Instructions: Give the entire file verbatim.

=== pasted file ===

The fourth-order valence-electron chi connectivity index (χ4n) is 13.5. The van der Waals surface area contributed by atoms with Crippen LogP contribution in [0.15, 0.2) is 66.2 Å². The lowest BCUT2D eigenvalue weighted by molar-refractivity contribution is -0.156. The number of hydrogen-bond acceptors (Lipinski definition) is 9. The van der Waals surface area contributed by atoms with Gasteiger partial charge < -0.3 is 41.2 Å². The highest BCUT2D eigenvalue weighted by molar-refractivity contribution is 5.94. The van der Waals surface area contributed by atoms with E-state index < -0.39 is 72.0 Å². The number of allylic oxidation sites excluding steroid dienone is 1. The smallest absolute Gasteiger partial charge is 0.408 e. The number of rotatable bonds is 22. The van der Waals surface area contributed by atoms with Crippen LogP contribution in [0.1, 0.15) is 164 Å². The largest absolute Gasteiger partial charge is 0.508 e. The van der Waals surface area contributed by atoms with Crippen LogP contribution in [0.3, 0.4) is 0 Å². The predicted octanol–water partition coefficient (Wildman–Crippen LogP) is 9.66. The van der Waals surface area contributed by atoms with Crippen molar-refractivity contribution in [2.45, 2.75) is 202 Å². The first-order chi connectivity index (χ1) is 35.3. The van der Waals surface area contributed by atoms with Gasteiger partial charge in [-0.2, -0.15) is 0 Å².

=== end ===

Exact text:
The fourth-order valence-electron chi connectivity index (χ4n) is 13.5. The van der Waals surface area contributed by atoms with Crippen LogP contribution in [0.15, 0.2) is 66.2 Å². The lowest BCUT2D eigenvalue weighted by molar-refractivity contribution is -0.156. The number of hydrogen-bond acceptors (Lipinski definition) is 9. The van der Waals surface area contributed by atoms with Gasteiger partial charge < -0.3 is 41.2 Å². The highest BCUT2D eigenvalue weighted by molar-refractivity contribution is 5.94. The van der Waals surface area contributed by atoms with E-state index < -0.39 is 72.0 Å². The number of allylic oxidation sites excluding steroid dienone is 1. The smallest absolute Gasteiger partial charge is 0.408 e. The number of rotatable bonds is 22. The van der Waals surface area contributed by atoms with Crippen LogP contribution in [0.1, 0.15) is 164 Å². The largest absolute Gasteiger partial charge is 0.508 e. The van der Waals surface area contributed by atoms with Crippen LogP contribution in [0.3, 0.4) is 0 Å². The predicted octanol–water partition coefficient (Wildman–Crippen LogP) is 9.66. The van der Waals surface area contributed by atoms with Crippen molar-refractivity contribution in [2.45, 2.75) is 202 Å². The first-order chi connectivity index (χ1) is 35.3. The van der Waals surface area contributed by atoms with Gasteiger partial charge in [-0.2, -0.15) is 0 Å².